The climate for implementing EBP in Chinese nursing organizations was relatively strong. Nursing managers can enhance the climate for implementing EBP in their organizations by actively improving salary and enhancing EBP-related trainings and practices.

Relevance to clinical practice

Understanding nurses’ perceptions of the EBP implementation climate in their organizations can help to identify specific barriers and facilitators to the development of EBP and facilitate its successful implementation.

Patient or public contribution

Clinical nurses were involved in data collection and completed the questionnaires on EBP implementation climate.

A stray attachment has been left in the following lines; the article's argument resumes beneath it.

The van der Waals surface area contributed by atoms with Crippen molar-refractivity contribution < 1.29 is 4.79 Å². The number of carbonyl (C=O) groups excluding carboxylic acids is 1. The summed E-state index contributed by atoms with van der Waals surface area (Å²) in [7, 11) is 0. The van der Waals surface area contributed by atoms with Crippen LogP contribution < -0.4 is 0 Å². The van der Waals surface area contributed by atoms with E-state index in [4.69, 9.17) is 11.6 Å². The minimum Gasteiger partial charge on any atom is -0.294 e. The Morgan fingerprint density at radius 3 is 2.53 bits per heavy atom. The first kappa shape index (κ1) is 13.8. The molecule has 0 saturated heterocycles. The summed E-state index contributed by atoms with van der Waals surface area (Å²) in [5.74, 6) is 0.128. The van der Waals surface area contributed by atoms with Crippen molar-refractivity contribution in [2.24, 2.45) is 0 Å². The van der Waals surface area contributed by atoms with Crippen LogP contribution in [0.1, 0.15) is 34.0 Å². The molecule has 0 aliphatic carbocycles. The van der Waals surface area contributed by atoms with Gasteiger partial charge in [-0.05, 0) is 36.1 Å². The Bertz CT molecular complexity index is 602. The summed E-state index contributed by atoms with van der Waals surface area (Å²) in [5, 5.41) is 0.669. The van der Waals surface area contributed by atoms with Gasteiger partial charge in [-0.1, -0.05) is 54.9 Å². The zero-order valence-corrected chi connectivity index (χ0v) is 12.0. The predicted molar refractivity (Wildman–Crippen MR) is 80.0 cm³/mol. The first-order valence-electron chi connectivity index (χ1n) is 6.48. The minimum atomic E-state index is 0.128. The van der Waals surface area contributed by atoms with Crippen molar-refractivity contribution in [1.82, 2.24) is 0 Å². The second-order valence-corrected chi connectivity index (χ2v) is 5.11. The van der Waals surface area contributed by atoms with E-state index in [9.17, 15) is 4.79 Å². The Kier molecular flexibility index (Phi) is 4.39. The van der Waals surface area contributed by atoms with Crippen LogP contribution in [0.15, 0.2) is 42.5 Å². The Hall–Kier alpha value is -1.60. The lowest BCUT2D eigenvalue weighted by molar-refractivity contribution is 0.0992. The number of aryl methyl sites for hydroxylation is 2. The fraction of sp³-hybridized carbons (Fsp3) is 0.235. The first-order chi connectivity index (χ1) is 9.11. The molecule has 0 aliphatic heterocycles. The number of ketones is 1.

What does this paper contribute to the wider global clinical community?

The number of studies on the organization and implementation climate of evidence-based nursing practice is limited, especially in China.

According to the results of this study, nurses exhibited a positive perception and recognition of the organized EBP implementation climate.

Income satisfaction, implementation of evidence-based nursing practice project(s) within the unit, experience of evidence-based nursing practice during the working life and specific training or courses undertaken in evidence-based nursing practice were factors of nurses’ perception of implementation climate.

Organizational managers should actively provide comprehensive resource support to enhance the implementation climate of evidence-based nursing practice.